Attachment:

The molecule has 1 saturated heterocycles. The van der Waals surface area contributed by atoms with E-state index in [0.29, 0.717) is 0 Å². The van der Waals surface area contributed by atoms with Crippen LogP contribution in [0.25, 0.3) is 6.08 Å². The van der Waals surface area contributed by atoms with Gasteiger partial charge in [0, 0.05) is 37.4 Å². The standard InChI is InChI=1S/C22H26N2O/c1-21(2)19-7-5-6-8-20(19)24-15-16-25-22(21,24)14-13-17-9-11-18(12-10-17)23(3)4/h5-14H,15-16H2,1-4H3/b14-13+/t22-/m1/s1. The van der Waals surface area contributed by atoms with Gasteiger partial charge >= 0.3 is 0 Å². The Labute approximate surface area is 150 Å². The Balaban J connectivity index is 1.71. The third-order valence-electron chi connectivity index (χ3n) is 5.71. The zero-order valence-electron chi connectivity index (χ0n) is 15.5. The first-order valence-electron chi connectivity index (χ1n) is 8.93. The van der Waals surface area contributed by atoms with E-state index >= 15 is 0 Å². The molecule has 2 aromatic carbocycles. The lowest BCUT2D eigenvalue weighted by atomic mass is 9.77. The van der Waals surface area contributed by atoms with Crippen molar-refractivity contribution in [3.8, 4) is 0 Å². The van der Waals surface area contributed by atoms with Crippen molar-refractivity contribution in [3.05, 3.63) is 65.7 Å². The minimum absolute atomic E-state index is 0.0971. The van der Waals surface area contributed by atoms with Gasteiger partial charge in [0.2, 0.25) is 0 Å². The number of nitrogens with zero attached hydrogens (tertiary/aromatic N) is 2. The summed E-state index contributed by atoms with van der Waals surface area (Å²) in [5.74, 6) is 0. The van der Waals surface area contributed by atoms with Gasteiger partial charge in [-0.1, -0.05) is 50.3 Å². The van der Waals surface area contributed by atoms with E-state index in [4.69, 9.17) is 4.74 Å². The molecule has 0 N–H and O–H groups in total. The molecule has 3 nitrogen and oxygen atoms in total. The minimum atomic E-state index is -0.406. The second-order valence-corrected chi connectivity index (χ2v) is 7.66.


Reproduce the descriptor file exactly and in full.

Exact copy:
The molecule has 1 saturated heterocycles. The van der Waals surface area contributed by atoms with E-state index in [0.29, 0.717) is 0 Å². The van der Waals surface area contributed by atoms with Crippen LogP contribution in [0.25, 0.3) is 6.08 Å². The van der Waals surface area contributed by atoms with Gasteiger partial charge in [0, 0.05) is 37.4 Å². The standard InChI is InChI=1S/C22H26N2O/c1-21(2)19-7-5-6-8-20(19)24-15-16-25-22(21,24)14-13-17-9-11-18(12-10-17)23(3)4/h5-14H,15-16H2,1-4H3/b14-13+/t22-/m1/s1. The van der Waals surface area contributed by atoms with Gasteiger partial charge >= 0.3 is 0 Å². The Labute approximate surface area is 150 Å². The Balaban J connectivity index is 1.71. The third-order valence-electron chi connectivity index (χ3n) is 5.71. The zero-order valence-electron chi connectivity index (χ0n) is 15.5. The first-order valence-electron chi connectivity index (χ1n) is 8.93. The van der Waals surface area contributed by atoms with E-state index >= 15 is 0 Å². The molecule has 2 aromatic carbocycles. The lowest BCUT2D eigenvalue weighted by atomic mass is 9.77. The van der Waals surface area contributed by atoms with Crippen molar-refractivity contribution in [3.8, 4) is 0 Å². The van der Waals surface area contributed by atoms with Crippen molar-refractivity contribution in [3.05, 3.63) is 65.7 Å². The minimum absolute atomic E-state index is 0.0971. The van der Waals surface area contributed by atoms with Gasteiger partial charge in [0.2, 0.25) is 0 Å². The number of nitrogens with zero attached hydrogens (tertiary/aromatic N) is 2. The summed E-state index contributed by atoms with van der Waals surface area (Å²) in [5.74, 6) is 0. The van der Waals surface area contributed by atoms with Gasteiger partial charge in [-0.1, -0.05) is 50.3 Å². The van der Waals surface area contributed by atoms with E-state index in [4.69, 9.17) is 4.74 Å². The molecule has 0 N–H and O–H groups in total. The molecule has 3 nitrogen and oxygen atoms in total. The minimum atomic E-state index is -0.406. The second-order valence-corrected chi connectivity index (χ2v) is 7.66.